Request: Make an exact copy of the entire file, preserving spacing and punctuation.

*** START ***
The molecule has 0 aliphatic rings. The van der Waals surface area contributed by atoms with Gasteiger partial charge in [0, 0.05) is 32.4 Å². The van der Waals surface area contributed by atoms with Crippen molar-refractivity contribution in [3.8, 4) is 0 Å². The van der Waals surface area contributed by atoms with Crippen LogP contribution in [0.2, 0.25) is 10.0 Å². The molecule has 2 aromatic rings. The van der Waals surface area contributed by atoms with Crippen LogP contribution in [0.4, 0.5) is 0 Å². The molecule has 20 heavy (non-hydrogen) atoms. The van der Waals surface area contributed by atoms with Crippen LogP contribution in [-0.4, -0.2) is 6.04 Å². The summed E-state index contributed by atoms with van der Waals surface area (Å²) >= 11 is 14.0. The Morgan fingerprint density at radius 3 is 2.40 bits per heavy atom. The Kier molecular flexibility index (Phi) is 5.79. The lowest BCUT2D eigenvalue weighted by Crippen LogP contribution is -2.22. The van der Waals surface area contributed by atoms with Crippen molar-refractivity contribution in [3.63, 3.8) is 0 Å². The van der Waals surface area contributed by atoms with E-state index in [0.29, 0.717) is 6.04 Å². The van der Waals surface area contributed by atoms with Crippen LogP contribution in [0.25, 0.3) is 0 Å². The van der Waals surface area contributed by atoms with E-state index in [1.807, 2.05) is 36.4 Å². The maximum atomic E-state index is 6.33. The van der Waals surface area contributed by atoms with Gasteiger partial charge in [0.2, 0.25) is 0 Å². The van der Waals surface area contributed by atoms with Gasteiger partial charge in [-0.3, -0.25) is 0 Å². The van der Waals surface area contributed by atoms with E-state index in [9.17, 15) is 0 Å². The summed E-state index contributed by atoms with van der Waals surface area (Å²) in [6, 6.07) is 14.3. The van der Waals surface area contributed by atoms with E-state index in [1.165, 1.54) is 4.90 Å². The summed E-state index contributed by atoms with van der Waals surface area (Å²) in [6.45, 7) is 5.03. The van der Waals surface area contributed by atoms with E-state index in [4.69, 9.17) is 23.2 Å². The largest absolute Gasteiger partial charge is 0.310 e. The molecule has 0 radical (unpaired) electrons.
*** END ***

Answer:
The molecule has 0 aliphatic rings. The van der Waals surface area contributed by atoms with Gasteiger partial charge in [0, 0.05) is 32.4 Å². The van der Waals surface area contributed by atoms with Crippen molar-refractivity contribution in [3.8, 4) is 0 Å². The van der Waals surface area contributed by atoms with Crippen LogP contribution in [0.2, 0.25) is 10.0 Å². The molecule has 2 aromatic rings. The van der Waals surface area contributed by atoms with Crippen LogP contribution in [0.4, 0.5) is 0 Å². The molecule has 20 heavy (non-hydrogen) atoms. The van der Waals surface area contributed by atoms with Crippen LogP contribution in [-0.4, -0.2) is 6.04 Å². The summed E-state index contributed by atoms with van der Waals surface area (Å²) >= 11 is 14.0. The Morgan fingerprint density at radius 3 is 2.40 bits per heavy atom. The Kier molecular flexibility index (Phi) is 5.79. The lowest BCUT2D eigenvalue weighted by Crippen LogP contribution is -2.22. The van der Waals surface area contributed by atoms with Crippen molar-refractivity contribution in [3.63, 3.8) is 0 Å². The van der Waals surface area contributed by atoms with E-state index in [0.29, 0.717) is 6.04 Å². The van der Waals surface area contributed by atoms with Crippen LogP contribution in [0.25, 0.3) is 0 Å². The van der Waals surface area contributed by atoms with E-state index in [1.807, 2.05) is 36.4 Å². The maximum atomic E-state index is 6.33. The van der Waals surface area contributed by atoms with Gasteiger partial charge in [0.2, 0.25) is 0 Å². The van der Waals surface area contributed by atoms with Gasteiger partial charge in [-0.3, -0.25) is 0 Å². The van der Waals surface area contributed by atoms with E-state index in [9.17, 15) is 0 Å². The summed E-state index contributed by atoms with van der Waals surface area (Å²) in [6, 6.07) is 14.3. The van der Waals surface area contributed by atoms with E-state index in [1.165, 1.54) is 4.90 Å². The summed E-state index contributed by atoms with van der Waals surface area (Å²) in [6.45, 7) is 5.03. The van der Waals surface area contributed by atoms with E-state index in [4.69, 9.17) is 23.2 Å². The largest absolute Gasteiger partial charge is 0.310 e. The molecule has 0 radical (unpaired) electrons.